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TMD Pain Try Robacados Exercise Routine

TMJ Pain? Try Rocabado’s 6×6 Exercise Routine

by Peter Batz, PT, DPT, OCS, CMTPT/DN, AIB-VR/CONLeave a Comment

Do you experience a popping, clicking, or locking of your jaw? Are you having issues with jaw pain that makes it difficult to eat, chew, and talk? Do you have this in combination with headaches at times? All of the symptoms above can be signs that something may be going on with your Temporomandibular Joint (TMJ).

It is not uncommon for someone with these symptoms to have issues not only at the jaw but also with some of their posture muscles leading to increased strain or pressure on the jaw. Now that you have a better understanding of how these symptoms relate to what you are experiencing, what can you do about it?

Introducing the Rocabado’s 6×6 Exercise Routine. This routine was developed to combat the causes and symptoms of TMJ dysfunction. Here’s how to try it out for yourself:

  1. Rest position of the tongue. Place the tip of the tongue on the mouth’s upper palate, putting gentle pressure on the palate.
  2. Control of TMJ rotation. Open and close the jaw while gently pressing the tip of the tongue on the palate.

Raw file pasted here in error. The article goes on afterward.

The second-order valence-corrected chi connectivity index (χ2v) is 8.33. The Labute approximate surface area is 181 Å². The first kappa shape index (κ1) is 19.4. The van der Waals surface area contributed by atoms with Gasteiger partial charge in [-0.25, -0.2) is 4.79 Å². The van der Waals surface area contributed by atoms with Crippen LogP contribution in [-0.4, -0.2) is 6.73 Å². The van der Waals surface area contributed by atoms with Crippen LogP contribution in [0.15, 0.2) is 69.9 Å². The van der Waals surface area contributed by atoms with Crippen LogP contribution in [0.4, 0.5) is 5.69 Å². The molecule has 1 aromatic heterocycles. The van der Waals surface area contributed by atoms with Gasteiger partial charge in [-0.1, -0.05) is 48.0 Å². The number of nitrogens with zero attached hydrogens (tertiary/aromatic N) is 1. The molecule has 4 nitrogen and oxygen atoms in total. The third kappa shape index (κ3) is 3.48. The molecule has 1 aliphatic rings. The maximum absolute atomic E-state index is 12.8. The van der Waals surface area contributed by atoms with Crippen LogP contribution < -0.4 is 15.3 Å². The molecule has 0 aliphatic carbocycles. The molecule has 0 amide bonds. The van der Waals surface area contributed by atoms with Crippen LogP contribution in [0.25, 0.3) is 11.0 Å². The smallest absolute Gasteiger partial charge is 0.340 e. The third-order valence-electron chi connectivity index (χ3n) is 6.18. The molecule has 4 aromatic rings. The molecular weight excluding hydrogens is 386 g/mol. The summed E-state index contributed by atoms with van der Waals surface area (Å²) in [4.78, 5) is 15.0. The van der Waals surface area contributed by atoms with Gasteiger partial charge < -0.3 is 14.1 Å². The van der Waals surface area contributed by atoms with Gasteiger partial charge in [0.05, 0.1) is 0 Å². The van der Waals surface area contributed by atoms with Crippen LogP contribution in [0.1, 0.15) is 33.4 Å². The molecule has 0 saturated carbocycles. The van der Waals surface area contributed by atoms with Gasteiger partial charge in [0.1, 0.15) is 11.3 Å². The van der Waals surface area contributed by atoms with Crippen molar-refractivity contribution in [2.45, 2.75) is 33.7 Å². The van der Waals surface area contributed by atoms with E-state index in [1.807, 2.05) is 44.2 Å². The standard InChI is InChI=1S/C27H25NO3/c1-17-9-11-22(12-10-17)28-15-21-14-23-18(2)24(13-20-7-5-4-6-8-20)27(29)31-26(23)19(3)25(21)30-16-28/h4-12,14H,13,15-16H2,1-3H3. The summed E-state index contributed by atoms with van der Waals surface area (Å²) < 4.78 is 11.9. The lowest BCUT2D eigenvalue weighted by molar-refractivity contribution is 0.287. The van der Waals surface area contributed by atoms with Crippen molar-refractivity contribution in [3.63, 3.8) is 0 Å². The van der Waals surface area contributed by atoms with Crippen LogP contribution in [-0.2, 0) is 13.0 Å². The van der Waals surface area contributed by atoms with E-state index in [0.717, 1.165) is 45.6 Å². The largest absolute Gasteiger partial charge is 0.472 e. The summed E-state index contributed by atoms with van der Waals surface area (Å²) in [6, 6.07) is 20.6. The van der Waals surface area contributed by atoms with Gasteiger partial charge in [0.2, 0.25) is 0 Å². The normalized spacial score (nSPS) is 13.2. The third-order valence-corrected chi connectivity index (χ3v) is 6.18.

3. Rhythmic stabilization technique. Place two fingers on the chin. Open and close your jaw while pressing the tongue on the palate.
  4. Neck extension. Lift and lower the chin as if nodding the head.
  5. Shoulder posture (scap set). Squeeze the shoulder blades together while lifting and lowering the chest.
  6. Stabilized head flection (chin tucks). Bring your chin toward your neck (creating a “double chin”), then push it out again.

If you experience pain with these exercises or experience persistent TMJ symptoms that interfere with your daily activities, reach out to a TMJ/TMD specialist near you. Our experts will address your condition and create a personalized treatment plan to help you live pain-free!

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The Athletico blog is an educational resource written by Athletico employees. Athletico bloggers are licensed professionals who abide by the code of ethics outlined by their respective professional associations. The content published in blog posts represents the opinion of the individual author based on their expertise and experience. The content provided in this blog is for informational purposes only, does not constitute medical advice and should not be relied on for making personal health decisions.

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Peter Batz is a Doctor of Physical Therapy specializing in orthopedics, vestibular therapy, headache/TMD, dry needling, ACL rehabilitation, and injury prevention. Peter graduated from Northern Illinois University with a Doctorate in Physical Therapy. He also completed an orthopedic residency through Evidence in Motion and obtained his Orthopedic Certified Specialist (OCS). He strives to get his patients back to performing at their peak levels so they can enjoy life to the fullest.

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